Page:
What Vanilla Pudding Taught Me About Sibling Rivalry

Sibling Rivalry

I can hear their voices jabbing each other even though I’m at the other end of the house. Without going to the kitchen, I picture the scene: the 10-year-old standing on the counter, reaching into the highest shelf where we keep our snacks and processed lunch foods, swiping the last vanilla pudding. Her 8-year-old sister is dancing around the stool that has been pushed up to the counter, clutching her empty lunch kit and claiming the last pudding for herself. Of course there are granola bars, yogurt, crackers, apples, carrot sticks, sunflower seeds, oranges, and cheese available but that is irrelevant now. Now that everyone knows there’s only one pudding left. Now that there’s something to fight over.
Their arguing crescendos while I hunker over my youngest daughter on the change table and decide to stay put. The lamplight throws soft shadows on her nursery walls while she sucks on her toes. I take my time, rubbing cream on her bottom, slowly securing her diaper, and tickling her under the neck. I definitely don’t want to leave my sanctuary and head out into the war zone now. Unfortunately, my daughters bring the battlefront to me; I hear the stomp, stomp, stomp coming down the hall way, the loud shrieks and names growled in exasperation—Su-S-A-A-A-N-na! B-e-L-É-É-É-n!

Keeping my hands on my baby, I balance on one foot and lean to shut the door with the other. It doesn’t help. In the next second they’re in the room, tripping over themselves and their words.
“No, no, no, no, no, no, NO,” I interrupt the onslaught of accusations.  “I don’t want to hear it–”
“Butit’snotfairBeléntookthelastpuddingandIdon’tget–”
That Susanna. She’s good at getting the last word (or many words) in and interrupting. Almost as good as me.
“Get out of the room and work this out in the kitchen. By the time I come out I don’t want to hear one word. Not one! You can figure this out yourselves.”
I sound like I mean it but I’m not sure. Can they figure it out themselves? Are they able to reach a resolution on their own?

According to all the “You NEVERs” and “I ALWAYS” crackling in the air it seems unlikely, but I stand my ground. One of my favorite techniques is the ignore-it-til-it-goes-away approach to sibling rivalry. I could try to pass this off as parenting tool, but it’s more of an exhausted surrender. And quite honestly, I’m tired of channeling communication gurus like Marshall Rosenberg. Tired of trying to be a professional mediator and posing questions like “How are you feeling right now? Have you told your sister what you need?” I reach over, shut the door with my foot, again, and their voices recede to a background static.
Over the last few days we’ve been watching Twelve Angry Men, an old black-and-white movie with lots of talk, no action, and no ice castles or princesses. In fact, the script is played out in a single room while twelve jurors argue around a table for the entire movie. Astonishingly, my daughters love it. At first, I wonder if this is downright weird. Which kids are interested in watching somewhat incomprehensible dialogue between Henry Fonda and other, now long-dead, actors? Then I think about their lives and the amount of time they spend convincing, accusing, complaining, and provoking each other. Perhaps they love the film because they can relate so well to the fighting and arguing. The icing on the cake is that all the verbal discourse ends up saving the accused’s life.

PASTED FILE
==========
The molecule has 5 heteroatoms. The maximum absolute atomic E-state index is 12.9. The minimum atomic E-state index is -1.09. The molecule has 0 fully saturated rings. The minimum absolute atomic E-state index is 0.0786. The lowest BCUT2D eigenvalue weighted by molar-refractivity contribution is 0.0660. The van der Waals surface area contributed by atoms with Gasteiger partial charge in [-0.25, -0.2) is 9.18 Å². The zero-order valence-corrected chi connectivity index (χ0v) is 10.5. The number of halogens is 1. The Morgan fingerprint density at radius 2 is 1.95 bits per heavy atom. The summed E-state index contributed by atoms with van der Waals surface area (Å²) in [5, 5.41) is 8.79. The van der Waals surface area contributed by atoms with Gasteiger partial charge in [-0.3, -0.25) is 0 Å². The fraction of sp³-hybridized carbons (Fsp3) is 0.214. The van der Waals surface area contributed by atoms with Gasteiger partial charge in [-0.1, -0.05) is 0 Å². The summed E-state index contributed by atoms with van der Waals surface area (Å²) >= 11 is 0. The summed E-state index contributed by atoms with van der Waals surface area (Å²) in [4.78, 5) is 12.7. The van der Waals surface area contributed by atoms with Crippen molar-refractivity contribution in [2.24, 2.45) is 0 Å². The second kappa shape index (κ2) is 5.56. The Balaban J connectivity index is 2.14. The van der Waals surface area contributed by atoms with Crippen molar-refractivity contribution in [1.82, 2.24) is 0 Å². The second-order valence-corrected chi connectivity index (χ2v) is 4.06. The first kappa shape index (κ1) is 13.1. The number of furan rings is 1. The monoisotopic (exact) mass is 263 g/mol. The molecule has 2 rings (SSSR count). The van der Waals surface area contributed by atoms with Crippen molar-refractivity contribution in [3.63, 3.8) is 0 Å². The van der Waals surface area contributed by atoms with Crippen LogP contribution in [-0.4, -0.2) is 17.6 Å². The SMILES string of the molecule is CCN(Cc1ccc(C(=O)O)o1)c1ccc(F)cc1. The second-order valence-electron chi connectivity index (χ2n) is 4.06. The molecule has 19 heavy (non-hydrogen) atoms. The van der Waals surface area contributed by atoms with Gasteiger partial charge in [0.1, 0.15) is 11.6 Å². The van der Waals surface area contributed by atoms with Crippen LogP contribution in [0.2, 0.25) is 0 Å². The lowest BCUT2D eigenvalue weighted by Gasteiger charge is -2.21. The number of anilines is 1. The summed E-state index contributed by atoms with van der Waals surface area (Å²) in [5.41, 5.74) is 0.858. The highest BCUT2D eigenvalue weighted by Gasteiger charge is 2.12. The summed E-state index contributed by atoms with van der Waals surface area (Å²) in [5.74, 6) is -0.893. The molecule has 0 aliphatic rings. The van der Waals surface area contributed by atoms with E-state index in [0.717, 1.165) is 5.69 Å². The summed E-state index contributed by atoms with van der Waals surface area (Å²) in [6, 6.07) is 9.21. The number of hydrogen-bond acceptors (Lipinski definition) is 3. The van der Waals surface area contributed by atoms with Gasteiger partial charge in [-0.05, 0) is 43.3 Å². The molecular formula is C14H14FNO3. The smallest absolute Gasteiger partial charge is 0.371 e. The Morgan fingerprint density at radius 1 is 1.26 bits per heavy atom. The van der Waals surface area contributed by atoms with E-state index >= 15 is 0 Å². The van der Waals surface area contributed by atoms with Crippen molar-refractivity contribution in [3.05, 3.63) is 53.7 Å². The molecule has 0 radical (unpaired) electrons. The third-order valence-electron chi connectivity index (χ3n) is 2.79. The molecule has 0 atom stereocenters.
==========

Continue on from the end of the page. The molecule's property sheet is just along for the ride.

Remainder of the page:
It’s probably a stretch to draw a connection between the movie and our lives to redeem our domestic conflicts. Mostly, I can’t foresee anything worthwhile resulting from all the nattering, much less anyone’s life being saved. And, the main reason my daughters argue is because it’s difficult for them to accommodate their sister’s ideas and egos when they’re consumed with their own. But I am realizing that their need to argue is wired in them for a purpose. To figure out how to negotiate, persuade, feel the resistance of another point of view–like a tiger cub wrestling with their sibling–and learn how far to take the fight. Just like play is actually a survival tool for children, necessary for brain growth and development, so too is fighting. My daughters engage in conflict precisely because they need to build those skills.
About ten minutes after the shouting peaks during the pudding incident, Susanna unzips her backpack. She takes out her lunch kit and opens it up. There, in her lunch kit, sits an untouched pudding. A vanilla pudding. Just like the one they were fighting over.  Belén looks on, incredulous.
Susanna glances down and says, “Oh, that? It’s leftover from yesterday. I don’t even like pudding.”
Belén is visibly stunned.
Then Susanna adds quickly, “Let’s not talk about it anymore, I’m feeling just fine now! Don’t even worry about it.”
Don’t even worry about it? Feeling just fine? Really? That’s it? That’s what a morning’s worth of conflict and angst boils down to? It’s so incredible I almost start another round of family fireworks. But I don’t. We’ve had enough of a show, and more than our share of skill-building this morning.

 

Tricia Friesen Reed is an educator, writer, and storyteller with international experience in teaching and community development. She loves to see people recognize and use their creative gifts and is the founder of Wonderscape Retreats (nature-based creative arts retreats and workshops). Her own writing has been published in literary journals and her blog. Tricia lives with her husband and three daughters in Saskatchewan, Canada.

www.experimentingaswegrow.wordpress.com
www.wonderscaperetreats.com

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